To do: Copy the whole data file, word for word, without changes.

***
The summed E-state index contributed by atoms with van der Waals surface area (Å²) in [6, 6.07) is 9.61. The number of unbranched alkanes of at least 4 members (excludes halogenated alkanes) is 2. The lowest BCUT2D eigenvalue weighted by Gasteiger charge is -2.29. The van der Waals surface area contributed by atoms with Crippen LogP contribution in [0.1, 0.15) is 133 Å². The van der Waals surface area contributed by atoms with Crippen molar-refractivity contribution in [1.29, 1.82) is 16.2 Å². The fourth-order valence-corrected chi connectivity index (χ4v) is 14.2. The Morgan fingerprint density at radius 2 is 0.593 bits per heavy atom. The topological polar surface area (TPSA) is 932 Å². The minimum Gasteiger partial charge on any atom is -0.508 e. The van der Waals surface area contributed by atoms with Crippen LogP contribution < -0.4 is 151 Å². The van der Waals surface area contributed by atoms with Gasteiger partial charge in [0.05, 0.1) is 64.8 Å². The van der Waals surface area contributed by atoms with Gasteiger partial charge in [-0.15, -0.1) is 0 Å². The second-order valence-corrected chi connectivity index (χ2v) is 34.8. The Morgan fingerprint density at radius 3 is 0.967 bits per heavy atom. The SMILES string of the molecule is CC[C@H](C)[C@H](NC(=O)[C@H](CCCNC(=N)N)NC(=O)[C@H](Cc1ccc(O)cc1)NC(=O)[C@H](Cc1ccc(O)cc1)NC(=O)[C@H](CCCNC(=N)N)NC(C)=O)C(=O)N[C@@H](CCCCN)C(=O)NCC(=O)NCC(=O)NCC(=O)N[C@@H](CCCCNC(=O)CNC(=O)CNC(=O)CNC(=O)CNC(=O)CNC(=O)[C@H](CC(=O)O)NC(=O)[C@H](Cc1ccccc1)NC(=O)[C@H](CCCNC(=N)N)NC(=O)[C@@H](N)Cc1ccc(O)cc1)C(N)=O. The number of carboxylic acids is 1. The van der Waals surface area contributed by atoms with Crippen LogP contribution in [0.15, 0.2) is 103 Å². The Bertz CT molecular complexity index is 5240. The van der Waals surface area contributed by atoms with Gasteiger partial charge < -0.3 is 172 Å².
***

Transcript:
The summed E-state index contributed by atoms with van der Waals surface area (Å²) in [6, 6.07) is 9.61. The number of unbranched alkanes of at least 4 members (excludes halogenated alkanes) is 2. The lowest BCUT2D eigenvalue weighted by Gasteiger charge is -2.29. The van der Waals surface area contributed by atoms with Crippen LogP contribution in [0.1, 0.15) is 133 Å². The van der Waals surface area contributed by atoms with Crippen molar-refractivity contribution in [1.29, 1.82) is 16.2 Å². The fourth-order valence-corrected chi connectivity index (χ4v) is 14.2. The Morgan fingerprint density at radius 2 is 0.593 bits per heavy atom. The topological polar surface area (TPSA) is 932 Å². The minimum Gasteiger partial charge on any atom is -0.508 e. The van der Waals surface area contributed by atoms with Crippen LogP contribution < -0.4 is 151 Å². The van der Waals surface area contributed by atoms with Gasteiger partial charge in [0.05, 0.1) is 64.8 Å². The van der Waals surface area contributed by atoms with Gasteiger partial charge in [-0.15, -0.1) is 0 Å². The second-order valence-corrected chi connectivity index (χ2v) is 34.8. The Morgan fingerprint density at radius 3 is 0.967 bits per heavy atom. The SMILES string of the molecule is CC[C@H](C)[C@H](NC(=O)[C@H](CCCNC(=N)N)NC(=O)[C@H](Cc1ccc(O)cc1)NC(=O)[C@H](Cc1ccc(O)cc1)NC(=O)[C@H](CCCNC(=N)N)NC(C)=O)C(=O)N[C@@H](CCCCN)C(=O)NCC(=O)NCC(=O)NCC(=O)N[C@@H](CCCCNC(=O)CNC(=O)CNC(=O)CNC(=O)CNC(=O)CNC(=O)[C@H](CC(=O)O)NC(=O)[C@H](Cc1ccccc1)NC(=O)[C@H](CCCNC(=N)N)NC(=O)[C@@H](N)Cc1ccc(O)cc1)C(N)=O. The number of carboxylic acids is 1. The van der Waals surface area contributed by atoms with Crippen LogP contribution in [0.15, 0.2) is 103 Å². The Bertz CT molecular complexity index is 5240. The van der Waals surface area contributed by atoms with Gasteiger partial charge < -0.3 is 172 Å².